[Beowulf] anyone using SALT on your clusters?
jonathan.barber at gmail.com
Fri Jun 28 01:45:50 PDT 2013
On 27 June 2013 23:53, Joe Landman <landman at scalableinformatics.com> wrote:
> On 06/25/2013 04:55 PM, Paul English wrote:
> > For shuffling data around and the equivalent of what Salt's original
> > purpose in life was, we use prsync and pssh. They work very well. We can
> To this day we still prefer pdsh from LANL. Its (IMO) the best of the
> lot, and we leverage it extensively in tiburon.
> > use them with canned lists of hosts (generated by cf-engine for this
> > purpose eg: all hosts of type X), with ssh keys etc. I suspect they are
> > slower and and perhaps less "something" (scalable perhaps? we are a
> > relatively small site in HPC terms) than Salt's ZMQ based approach. But
> > they've been good enough for what we've done so far.
The problem with SSH based approaches is when you have failed nodes -
normally they cause the entire command to hang until the attempted
connection times out.
The message based systems typically don't have this problem because they
use a pub-sub model where the clients subscribe to hear the commands from
the server. If the client is down, the server doesn't wait on them
> Honestly configuration management is largely a moot point for
> image/remote boot, and an annoying necessity for local boot/management.
I would like to point out that configuration management isn't something you
only need to use if you have webscale sites. IMHO it's useful whenever you
need to manage some configuration - including the configuration of binary
images. How do you manage the creation of that image if not with some kind
of configuration management tool (even if your "tool" is a set of shell
The configuration problem is independent of the system deployment mechanism.
> I would suggest some caution when approaching Salt - which we did when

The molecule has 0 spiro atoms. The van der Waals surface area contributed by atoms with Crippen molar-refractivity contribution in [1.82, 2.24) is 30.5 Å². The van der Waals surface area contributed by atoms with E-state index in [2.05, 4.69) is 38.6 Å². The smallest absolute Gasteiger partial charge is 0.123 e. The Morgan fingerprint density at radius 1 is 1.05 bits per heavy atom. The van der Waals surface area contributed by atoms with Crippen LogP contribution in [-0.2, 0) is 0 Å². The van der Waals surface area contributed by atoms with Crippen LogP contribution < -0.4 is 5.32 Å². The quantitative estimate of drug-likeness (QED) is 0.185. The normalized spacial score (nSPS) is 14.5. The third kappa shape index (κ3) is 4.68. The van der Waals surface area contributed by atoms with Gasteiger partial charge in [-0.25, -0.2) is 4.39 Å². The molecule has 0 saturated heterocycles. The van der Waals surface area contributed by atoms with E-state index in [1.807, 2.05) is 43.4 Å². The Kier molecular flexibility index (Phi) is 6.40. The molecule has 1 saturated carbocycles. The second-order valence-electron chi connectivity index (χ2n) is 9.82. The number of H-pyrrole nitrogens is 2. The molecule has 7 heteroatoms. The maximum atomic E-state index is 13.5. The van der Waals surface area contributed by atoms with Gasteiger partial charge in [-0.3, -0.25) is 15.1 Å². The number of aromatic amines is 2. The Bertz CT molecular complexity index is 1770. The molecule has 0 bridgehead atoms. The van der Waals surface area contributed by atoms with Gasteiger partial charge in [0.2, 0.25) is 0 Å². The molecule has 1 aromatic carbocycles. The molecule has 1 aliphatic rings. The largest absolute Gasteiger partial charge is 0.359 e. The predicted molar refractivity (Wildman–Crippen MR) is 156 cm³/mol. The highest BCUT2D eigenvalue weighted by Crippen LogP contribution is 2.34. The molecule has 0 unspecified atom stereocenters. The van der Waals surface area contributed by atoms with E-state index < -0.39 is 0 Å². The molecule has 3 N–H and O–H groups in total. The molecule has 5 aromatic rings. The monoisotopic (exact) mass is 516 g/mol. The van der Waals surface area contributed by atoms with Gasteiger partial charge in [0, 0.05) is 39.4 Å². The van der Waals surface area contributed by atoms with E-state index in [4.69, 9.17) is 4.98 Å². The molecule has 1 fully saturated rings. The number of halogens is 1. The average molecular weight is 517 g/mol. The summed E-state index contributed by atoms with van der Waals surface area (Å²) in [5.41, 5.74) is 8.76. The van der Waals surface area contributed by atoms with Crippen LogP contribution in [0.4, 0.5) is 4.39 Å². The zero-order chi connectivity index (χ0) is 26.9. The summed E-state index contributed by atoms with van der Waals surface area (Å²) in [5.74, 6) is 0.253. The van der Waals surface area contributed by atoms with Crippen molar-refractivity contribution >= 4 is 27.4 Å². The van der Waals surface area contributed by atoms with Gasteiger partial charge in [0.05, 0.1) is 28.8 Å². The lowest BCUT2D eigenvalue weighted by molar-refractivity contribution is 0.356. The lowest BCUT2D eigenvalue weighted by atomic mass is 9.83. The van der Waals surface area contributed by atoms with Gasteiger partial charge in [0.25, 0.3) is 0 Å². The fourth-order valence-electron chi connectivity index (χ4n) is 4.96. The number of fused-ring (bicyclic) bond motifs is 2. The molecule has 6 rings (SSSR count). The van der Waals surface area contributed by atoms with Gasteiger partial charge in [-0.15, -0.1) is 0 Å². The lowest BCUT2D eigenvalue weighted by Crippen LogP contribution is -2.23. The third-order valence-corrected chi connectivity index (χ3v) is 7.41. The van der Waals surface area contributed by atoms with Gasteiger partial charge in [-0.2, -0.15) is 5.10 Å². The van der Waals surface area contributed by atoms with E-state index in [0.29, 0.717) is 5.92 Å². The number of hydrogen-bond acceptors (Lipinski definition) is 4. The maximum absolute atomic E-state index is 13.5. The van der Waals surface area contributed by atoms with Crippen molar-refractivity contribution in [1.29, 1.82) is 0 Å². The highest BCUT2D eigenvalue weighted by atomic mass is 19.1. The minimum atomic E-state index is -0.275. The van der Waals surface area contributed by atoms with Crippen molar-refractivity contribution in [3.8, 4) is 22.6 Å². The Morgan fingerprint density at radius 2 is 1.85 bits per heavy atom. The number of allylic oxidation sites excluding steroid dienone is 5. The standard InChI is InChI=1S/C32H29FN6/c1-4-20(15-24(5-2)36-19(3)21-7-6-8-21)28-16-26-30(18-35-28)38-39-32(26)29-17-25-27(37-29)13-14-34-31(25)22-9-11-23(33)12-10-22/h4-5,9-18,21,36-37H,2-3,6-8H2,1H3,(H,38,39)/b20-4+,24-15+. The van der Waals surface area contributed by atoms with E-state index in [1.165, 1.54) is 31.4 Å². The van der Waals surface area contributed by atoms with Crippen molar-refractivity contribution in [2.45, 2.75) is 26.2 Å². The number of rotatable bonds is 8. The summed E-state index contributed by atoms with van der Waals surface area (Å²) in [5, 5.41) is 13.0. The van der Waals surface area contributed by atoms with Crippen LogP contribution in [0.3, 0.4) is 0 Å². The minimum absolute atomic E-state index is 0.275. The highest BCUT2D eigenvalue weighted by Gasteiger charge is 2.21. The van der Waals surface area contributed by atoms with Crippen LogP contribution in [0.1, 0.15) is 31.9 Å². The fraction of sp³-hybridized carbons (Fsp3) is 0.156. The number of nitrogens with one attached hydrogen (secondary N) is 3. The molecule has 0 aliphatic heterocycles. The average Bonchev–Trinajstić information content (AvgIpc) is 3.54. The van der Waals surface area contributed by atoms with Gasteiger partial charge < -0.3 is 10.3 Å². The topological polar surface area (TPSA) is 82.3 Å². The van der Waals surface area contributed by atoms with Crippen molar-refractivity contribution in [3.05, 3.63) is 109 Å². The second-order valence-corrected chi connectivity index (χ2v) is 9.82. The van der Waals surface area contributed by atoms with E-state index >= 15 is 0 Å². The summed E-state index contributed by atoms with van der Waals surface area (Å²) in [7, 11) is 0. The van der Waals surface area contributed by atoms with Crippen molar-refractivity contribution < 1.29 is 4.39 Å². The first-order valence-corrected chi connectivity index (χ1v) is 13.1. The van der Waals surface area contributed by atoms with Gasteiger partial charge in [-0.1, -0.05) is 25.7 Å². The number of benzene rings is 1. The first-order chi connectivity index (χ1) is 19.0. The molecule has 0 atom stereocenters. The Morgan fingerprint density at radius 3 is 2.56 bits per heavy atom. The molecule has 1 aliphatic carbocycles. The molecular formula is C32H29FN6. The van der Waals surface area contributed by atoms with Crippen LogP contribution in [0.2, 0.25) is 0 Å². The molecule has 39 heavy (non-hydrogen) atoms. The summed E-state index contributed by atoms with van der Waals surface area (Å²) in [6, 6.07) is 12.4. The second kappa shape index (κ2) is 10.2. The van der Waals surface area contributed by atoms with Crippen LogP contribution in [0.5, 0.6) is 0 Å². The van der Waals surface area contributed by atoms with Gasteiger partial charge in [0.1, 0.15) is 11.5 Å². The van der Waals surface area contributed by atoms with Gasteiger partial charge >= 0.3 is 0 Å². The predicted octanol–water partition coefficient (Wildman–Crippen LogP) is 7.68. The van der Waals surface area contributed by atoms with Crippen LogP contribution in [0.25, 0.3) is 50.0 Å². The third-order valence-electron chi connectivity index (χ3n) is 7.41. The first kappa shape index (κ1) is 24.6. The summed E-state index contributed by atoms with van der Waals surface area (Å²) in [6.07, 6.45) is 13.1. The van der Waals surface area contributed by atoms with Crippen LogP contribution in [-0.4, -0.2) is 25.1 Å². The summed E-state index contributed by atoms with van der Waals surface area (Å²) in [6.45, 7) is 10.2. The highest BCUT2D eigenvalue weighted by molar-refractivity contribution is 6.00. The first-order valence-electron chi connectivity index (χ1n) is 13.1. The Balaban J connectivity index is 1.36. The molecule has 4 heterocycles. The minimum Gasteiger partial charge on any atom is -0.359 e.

> > we were considering what to do after chef. While Salt seems to be an
> > exceptional approach to "do a bunch of things on a bunch of hosts," AND
> > it is in python (win!), it does seem that the configuration management
> ... some of us don't quite see language of implementation as a win or
> loss, with a notable exception (java)
> > part is an add-on and/or afterthought. Yes - configuration management
> > does involve lots of doing lots of things on lots of hosts. But
> > cf-engine is now in it's third iteration of "what does that _mean_ in
> > real terms - with tons of different configuration 'languages', files,
> > daemons, restart services etc.. even only on Linux?"
> A big chunk of what you write about are best handled by a monitoring
> system as compared to a configuration management system.
Yes, monitoring is not the same as configuration.
> If you could completely eliminate the "install OS, run configure scripts
> on it" section of startup, would you? This isn't a sales pitch, its a
> genuine question.
I don't understand your question, how can you eliminate configuration? At
some point you have to tell the system what it's supposed to do.
> Chef and puppet are popular in some circles. They handle some things
> nicely, though writing python objects as configuration is IMO a broken
> design by default. Ruby is a cool fad-dy language, but debugging it is
> ... interesting. Almost as much fun as debugging some other languages.
I thought languages didn't matter! :)
> At the end of the day, all of these things are about automation, work
> reduction, scaling, maintainability. I am no fan of things that make
> maintenance hard(er). I am a huge fan of positive automation benefits.
> This is why the stateless OS systems scale so well, and are so easy to
> maintain. If you ever have a problem with a unit, you reboot it. No
> reloading required. Just reboot it.
I'm in violent agreement. But for me, configuration management tools give
you the "stateless OS" as well. Just reboot, install the OS to the point
where you get the configuration management tools running, then run the tool
to get to the desired state.
The advantage of configuration management tools for me is when you want to
(de)compose part of your systems into discrete parts in order to test them.
> Joseph Landman, Ph.D
Jonathan Barber <jonathan.barber at gmail.com>
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